The problem of the authoritarian leadership style of elders over a local church was discussed in the May Examiner. In smaller cities, away from the South and Southwest, there may be no elders in the "local churches." Decision-making then usually resides in the business meeting, where a leadership of three or four aggressive, take-charge men emerges. They exert power equal to that of elders in larger churches.
Especially attracted to such roles are men who have not "made it" on the outside either socially, economically or educationally, and so the local church is their one chance on earth to exert power and become a "wheel" in a peer group. Unfortunately, such entrenched individuals very often lack the sensitivity and maturity to handle delicate people-people problems and manage disputes. The result: a painfully weak leadership and ultimately church division.
In many places. Christians are dividing because doctrinal differences are elevated to the point of questioning motives when differences and alienations arise, ultimately severing fellowship itself. It is insisted that everyone must see all teaching alike. Should someone express opposing views, tension then mounts, creating arguments and strife and wild charges of "false teacher." Long-standing friendship and brotherly deference come to a crashing end.
Brethren have divided over dozens of issues, among them whether or not there can be weddings and funerals in the church buildings, Sunday evening Lord's Supper, Bible classes, etc. When every difference in teaching or practice is elevated to a "matter of faith" severing fellowship, then another "sad, tragic story" has unfolded.
A few years ago a preacher in Texas wrote about the pathetic story of a small town church that had lost nearly half of its members because of strained relations brought about by brethren getting "crossed up over a bunch of opinions." He wrote:
"This...is not an isolated case by any means. Many conservative (?) churches are majoring in minors, pushing opinions as matters of faith and gospel, resulting in divided churches, alienated brethren and hindrances to spiritual growth..."
"Brethren pride themselves in 'standing for the truth' when the truth of God in the New Testament says nothing about the opinions they hold so dear as they make these opinions matters of faith and conscience within themselves. Then they bind these 'matters of faith' on others, wanting their consciences to be everyone else's guide. Such attitudes are widespread and growing."
This preacher is not alone in witnessing the strangulation of once strong local churches by a few self-willed men determined to rule or ruin. One prominent preacher echoed this preacher's sentiments in the Gospel Advocate, lamenting the fact that many once great and active churches now wither on the vine. A Florida preacher recently pointedly asked, "Which city in this country, with one or more congregations, has not seen them fighting, devouring, and fracturing, over and over, leaving them bleeding and dying? Such are totally ineffective for any purpose except to spew their venom of poison over [the] brotherhood."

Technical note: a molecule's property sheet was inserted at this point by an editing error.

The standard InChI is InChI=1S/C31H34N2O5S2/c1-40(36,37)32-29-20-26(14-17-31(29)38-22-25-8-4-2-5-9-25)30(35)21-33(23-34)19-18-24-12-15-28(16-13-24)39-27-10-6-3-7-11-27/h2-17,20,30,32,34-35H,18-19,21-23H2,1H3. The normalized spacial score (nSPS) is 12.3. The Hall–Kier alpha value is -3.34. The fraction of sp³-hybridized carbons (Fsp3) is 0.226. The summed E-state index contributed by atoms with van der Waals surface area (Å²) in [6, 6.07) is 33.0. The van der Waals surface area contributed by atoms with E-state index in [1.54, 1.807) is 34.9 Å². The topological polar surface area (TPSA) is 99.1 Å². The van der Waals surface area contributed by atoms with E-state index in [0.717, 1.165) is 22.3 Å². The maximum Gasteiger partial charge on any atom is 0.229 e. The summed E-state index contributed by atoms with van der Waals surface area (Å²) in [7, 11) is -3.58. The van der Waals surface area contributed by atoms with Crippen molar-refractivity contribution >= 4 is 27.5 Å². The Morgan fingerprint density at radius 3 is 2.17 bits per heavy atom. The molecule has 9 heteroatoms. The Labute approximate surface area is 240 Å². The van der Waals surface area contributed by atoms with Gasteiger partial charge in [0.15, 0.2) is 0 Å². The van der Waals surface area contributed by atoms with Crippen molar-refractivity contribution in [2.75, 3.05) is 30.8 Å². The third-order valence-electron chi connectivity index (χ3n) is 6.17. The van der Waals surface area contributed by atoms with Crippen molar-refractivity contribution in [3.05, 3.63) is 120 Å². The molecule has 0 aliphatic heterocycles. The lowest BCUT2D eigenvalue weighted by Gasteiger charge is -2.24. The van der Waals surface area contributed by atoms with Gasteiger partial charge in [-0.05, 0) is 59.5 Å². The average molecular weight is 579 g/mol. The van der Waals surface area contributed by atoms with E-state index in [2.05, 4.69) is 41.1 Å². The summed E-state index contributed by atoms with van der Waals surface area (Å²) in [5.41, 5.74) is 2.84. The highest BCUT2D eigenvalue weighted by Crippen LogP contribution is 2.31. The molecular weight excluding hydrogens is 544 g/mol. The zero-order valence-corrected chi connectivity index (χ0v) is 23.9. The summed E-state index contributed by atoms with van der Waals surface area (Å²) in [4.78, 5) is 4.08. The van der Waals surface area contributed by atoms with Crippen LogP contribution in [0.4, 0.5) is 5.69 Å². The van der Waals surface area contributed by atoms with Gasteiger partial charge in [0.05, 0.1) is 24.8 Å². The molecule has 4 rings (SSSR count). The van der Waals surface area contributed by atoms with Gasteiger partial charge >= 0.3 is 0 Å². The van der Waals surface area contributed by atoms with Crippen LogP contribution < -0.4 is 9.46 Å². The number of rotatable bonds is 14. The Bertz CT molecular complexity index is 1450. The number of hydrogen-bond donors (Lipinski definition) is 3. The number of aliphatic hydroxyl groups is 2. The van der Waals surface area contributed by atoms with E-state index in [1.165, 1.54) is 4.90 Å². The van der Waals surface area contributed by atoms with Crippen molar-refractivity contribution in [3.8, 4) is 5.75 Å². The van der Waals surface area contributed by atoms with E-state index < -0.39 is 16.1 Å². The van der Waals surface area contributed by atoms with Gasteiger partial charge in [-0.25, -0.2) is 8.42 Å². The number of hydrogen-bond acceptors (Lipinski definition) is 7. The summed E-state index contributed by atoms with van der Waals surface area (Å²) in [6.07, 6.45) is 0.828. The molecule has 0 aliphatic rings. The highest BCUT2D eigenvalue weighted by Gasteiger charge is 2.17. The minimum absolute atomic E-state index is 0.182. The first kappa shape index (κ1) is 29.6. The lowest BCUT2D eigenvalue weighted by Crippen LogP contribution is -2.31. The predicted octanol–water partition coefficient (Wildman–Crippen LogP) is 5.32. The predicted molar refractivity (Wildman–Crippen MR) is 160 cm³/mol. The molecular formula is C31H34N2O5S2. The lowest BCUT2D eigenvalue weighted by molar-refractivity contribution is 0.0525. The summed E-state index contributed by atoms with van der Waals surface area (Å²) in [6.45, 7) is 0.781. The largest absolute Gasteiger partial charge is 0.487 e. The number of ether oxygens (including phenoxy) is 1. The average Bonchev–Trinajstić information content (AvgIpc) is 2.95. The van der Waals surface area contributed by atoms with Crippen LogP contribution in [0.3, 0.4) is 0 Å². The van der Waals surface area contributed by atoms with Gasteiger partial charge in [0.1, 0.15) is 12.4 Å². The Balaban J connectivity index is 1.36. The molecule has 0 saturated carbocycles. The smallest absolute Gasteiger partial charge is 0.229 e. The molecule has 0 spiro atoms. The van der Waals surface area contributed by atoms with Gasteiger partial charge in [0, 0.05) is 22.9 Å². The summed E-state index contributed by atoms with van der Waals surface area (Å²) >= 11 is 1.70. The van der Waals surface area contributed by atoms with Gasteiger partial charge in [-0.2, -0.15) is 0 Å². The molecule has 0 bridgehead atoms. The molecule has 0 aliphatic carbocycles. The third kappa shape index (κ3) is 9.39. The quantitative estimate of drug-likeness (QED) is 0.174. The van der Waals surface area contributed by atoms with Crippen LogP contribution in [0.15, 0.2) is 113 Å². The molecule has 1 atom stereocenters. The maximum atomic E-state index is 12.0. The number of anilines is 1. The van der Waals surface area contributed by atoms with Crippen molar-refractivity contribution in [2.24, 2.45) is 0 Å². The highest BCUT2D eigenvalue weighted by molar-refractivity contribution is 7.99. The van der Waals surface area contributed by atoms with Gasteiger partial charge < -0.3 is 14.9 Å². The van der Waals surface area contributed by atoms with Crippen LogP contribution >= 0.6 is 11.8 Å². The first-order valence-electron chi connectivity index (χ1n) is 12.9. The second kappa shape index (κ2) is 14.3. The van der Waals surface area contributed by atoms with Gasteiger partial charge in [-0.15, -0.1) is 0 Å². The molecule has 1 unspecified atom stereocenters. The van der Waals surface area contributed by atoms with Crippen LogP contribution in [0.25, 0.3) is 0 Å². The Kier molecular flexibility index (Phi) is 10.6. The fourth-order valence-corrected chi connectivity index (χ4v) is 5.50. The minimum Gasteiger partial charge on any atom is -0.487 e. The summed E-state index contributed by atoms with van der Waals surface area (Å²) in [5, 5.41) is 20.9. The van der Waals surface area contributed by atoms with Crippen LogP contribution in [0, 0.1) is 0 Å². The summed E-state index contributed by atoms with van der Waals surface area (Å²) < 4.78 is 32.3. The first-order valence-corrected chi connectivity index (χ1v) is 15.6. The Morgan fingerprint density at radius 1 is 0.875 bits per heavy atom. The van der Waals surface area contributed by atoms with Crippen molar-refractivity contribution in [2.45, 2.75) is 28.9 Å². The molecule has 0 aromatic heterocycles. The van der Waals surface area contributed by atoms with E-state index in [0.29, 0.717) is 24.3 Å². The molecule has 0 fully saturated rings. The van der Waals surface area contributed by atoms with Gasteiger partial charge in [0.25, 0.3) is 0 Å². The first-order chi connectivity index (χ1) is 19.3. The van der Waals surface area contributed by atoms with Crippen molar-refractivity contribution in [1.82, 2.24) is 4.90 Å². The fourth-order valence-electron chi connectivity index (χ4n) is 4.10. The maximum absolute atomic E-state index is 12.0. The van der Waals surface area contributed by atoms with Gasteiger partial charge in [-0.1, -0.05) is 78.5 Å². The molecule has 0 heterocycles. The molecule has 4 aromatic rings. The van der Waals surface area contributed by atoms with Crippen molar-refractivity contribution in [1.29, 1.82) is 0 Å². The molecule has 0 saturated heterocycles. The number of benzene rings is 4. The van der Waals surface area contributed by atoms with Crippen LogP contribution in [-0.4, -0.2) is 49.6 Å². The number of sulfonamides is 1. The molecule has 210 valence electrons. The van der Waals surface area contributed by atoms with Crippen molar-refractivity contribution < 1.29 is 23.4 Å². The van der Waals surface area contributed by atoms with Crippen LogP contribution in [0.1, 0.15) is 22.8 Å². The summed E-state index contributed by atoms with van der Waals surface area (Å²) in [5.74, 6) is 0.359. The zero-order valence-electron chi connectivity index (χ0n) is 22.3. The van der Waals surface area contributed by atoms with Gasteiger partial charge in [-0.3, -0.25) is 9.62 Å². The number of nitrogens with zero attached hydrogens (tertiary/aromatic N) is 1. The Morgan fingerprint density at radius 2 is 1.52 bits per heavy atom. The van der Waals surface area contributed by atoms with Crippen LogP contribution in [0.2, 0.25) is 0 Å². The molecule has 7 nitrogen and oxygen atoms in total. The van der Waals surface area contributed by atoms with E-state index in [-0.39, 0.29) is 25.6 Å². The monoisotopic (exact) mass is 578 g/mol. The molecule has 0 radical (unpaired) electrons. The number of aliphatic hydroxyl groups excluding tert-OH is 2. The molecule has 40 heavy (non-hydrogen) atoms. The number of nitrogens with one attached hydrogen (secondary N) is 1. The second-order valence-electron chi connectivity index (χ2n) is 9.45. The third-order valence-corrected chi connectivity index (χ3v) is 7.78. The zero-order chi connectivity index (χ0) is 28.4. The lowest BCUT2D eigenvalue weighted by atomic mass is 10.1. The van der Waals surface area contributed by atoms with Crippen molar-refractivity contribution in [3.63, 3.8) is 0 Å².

In another mid-size city we shall call Oakdale, the 130-member conservative church in 1980 adequately met in one place. They have divided twice, and now the three churches together number less than 90 among them. This year one of the "mainline" churches split over control of the building and whether or not the trustees possessed this power. They did, forcing out the majority. Such carnality ill befits those who claim to follow the Prince of Peace.
The six local churches of Oakdale have virtually nothing to do with each other, claiming separateness based on (1) strained interpretations of certain Bible texts; (2) mixture of proof texts and tradition to sustain particular beliefs; and (3) doctrine based upon the silence of scripture, and upon man-made distinctions. Thus the Oakdale saints differ in legalistic ways which become the decisive factors that determine whether or not a person is fit for fellowship, a teaching position or to be just plain "one of us."
Anyone who dares to challenge the unyielding rule of the three or four "bosses" is subject to insults, whisperings, backbitings, and ultimately excommunication. These are the inevitable result of legalism, for no one must dare to differ on what they have proclaimed "the doctrine of this church." To bend to accomodate another's "faith" (Rom. 14) would to them show weakness or sin; it is lineup as we decree or get out. The "pillars" in charge are short on compassion and forebearance and display an unwillingness to talk out problems or meet for study, presuming to reason for God. Controlling every situation is the key.
It is cruel to set brother against brother, church against church. Blame of factionalism not only lies with the sower of discord but also with all who are willing to be influenced by falsehood and innuendo. Reasonable saints ask, "Why? Why? Why?" The greatest problem is not a vital doctrinal issue but rather that brethren cannot - will not - get along with each other, showing partiality (James 2:lff).